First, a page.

1 FTS moved to RAF Netheravon and the station came under the control of Coastal Command. With the arrival of No. 224 and No. 233 Squadrons in August 1938 the station had an operational, rather than training, role for the first time. On 4 September 1939, a Lockheed Hudson of No. 224 Squadron attacked a Dornier Do 18 over the North Sea with inconclusive results but became the first British aircraft to engage the enemy in the Second World War. Leuchars was not to secure the romantic image of a Battle of Britain station, but rather settled to the routine of hour upon hour of maritime patrol which played a crucial part in Britain's ultimate victory. In February 1940, another No. 224 Squadron Hudson located the German prison ship the Altmark which allowed for its interception by HMS Cossack and the liberation of over 200 British prisoners. On 2 December 1943, a pigeon called Winkie became one of the first birds or animals to be awarded the Dickin Medal for helping rescue the crew of a ditched bomber from the station.
During Second World War, British Overseas Airways Corporation formed in November 1939 from Imperial Airways, British Airways Ltd operated a wartime route from RAF Leuchars to Stockholm. From 1943 BOAC used civilian-registered Mosquito aircraft. Noted for the carrying of ball-bearings from Sweden to the UK, the route returned RAF aircrew who had diverted to or made crash-landings in Swedish airfields during operations over Europe. Other aircraft types were used. Leuchars remained an active station to the end of the war, concentrating on anti-submarine and anti-shipping strikes. With the contraction of the Air Force in peacetime, life at Leuchars returned to a more gentle pace, hosting a school for general reconnaissance and the St Andrews University Air Squadron complete with de Havilland Tiger Moth. In May 1950 Leuchars entered the jet age as it passed from Coastal to RAF Fighter Command and Gloster Meteor of No. 222 Squadron made the station their new home. 1950 saw No. 43 Squadron arrive at Leuchars from RAF Tangmere with their Meteors, the start of a long-lasting association between the base and the'Fighting Cocks'.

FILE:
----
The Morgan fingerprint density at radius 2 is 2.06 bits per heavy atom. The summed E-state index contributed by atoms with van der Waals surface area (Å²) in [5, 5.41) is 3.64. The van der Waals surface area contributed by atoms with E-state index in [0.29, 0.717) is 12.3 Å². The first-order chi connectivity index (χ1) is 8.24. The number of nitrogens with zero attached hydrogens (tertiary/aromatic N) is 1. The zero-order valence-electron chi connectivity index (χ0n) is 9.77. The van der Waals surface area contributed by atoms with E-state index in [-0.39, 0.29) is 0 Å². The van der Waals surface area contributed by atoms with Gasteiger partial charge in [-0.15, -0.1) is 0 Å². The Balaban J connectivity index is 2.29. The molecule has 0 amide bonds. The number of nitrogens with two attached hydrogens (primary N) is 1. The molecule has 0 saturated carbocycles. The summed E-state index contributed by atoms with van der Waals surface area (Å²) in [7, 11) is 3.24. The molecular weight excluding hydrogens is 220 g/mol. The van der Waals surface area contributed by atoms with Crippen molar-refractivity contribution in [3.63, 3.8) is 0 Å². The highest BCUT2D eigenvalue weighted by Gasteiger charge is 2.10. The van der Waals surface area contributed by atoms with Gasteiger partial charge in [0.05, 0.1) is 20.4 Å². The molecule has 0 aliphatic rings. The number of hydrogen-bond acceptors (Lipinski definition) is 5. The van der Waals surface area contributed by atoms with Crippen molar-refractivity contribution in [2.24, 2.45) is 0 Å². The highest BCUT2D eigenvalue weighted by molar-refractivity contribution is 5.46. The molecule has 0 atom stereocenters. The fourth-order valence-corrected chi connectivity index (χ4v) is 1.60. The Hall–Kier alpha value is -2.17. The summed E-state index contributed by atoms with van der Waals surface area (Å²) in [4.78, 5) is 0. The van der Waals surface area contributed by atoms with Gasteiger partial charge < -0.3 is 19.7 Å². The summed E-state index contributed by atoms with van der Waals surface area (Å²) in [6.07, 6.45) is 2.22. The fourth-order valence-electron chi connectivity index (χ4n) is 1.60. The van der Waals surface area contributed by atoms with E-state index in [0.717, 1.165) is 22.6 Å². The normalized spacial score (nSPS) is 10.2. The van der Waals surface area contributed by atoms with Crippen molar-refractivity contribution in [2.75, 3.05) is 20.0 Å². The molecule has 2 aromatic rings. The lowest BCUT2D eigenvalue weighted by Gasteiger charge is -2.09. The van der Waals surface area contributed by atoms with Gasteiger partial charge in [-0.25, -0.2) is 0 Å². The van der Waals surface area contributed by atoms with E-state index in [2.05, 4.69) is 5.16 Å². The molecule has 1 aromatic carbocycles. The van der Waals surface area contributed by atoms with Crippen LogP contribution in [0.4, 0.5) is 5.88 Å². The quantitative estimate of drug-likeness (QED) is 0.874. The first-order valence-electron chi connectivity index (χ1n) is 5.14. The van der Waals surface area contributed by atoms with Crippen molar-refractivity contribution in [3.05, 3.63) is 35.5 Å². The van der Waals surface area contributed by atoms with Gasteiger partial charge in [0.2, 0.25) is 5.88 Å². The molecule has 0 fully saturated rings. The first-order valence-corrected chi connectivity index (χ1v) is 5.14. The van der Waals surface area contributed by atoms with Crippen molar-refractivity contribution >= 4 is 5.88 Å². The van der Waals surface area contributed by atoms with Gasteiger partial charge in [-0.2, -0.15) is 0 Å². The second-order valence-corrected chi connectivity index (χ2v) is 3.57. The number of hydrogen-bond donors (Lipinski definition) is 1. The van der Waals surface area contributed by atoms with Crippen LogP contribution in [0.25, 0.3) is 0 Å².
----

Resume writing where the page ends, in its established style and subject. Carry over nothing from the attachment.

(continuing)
In 1954 the fixed-wing aircraft had been joined by a flight of Bristol Sycamore helicopters for search and rescue duties. From the beginning, the flight proved a valuable adjunct to the civilian mountain and maritime rescue services, a role which continues to this day. There were two rescue launches based in Tayport. In July 1954, No. 43 Squadron converted to the new Hawker Hunter F.1 becoming the first squadron in the entire Royal Air Force to operate the type. No. 43 Squadron upgraded to Hunter FGA.9s in 1960 and were shortly relocated away to Cyprus the following year. No. 23 Squadron arrived in March 1963, equipped with all-weather Javelin FAW.9s. Leuchars' air-sea rescue services upgraded to Westland Whirlwind helicopters in 1964; the University Air Squadron was equipped with the de Havilland Chipmunk. As the Cold War reached its frostiest depths in the 1960s, the development of long-range aircraft allowed the Soviets regular incursion into British air space; this was countered by the use of the English Electric Lightning, with No. 23 Squadron taking delivery of Lightning F.3s in 1964 to be used in the interceptor role.
This was shortly followed by No. 74 Squadron relocating to Leuchars from RAF Coltishall in the same year being equipped with Lightning F.3s. No. 11 Squadron became the next Lightning squadron to be based at Leuchars when it reformed in April 1967 and replaced No. 74 Squadron who moved to RAF Ten
The Lockheed Hudson was an American-built light bomber and coastal reconnaissance aircraft built for the Royal Air Force shortly before the outbreak of the Second World War and operated by the RAF thereafter. The Hudson was a military conversion of the Lockheed Model 14 Super Electra airliner, was the first significant aircraft construction contract for the Lockheed Aircraft Corporation—the initial RAF order for 200 Hudsons far surpassed any previous order the company had received; the Hudson served throughout the war with Coastal Command but in transport and training roles as well as delivering agents into occupied France. They were used extensively with the Royal Canadian Air Force's anti-submarine squadrons and by the Royal Australian Air Force. In late 1937 Lockheed sent a cutaway drawing of the Model 14 to various publications, showing the new aircraft as a civilian aircraft and converted to a light bomber; this attracted the interest of various air forces and in 1938, the British Purchasing Commission sought an American maritime patrol aircraft for the United Kingdom to support the Avro Anson.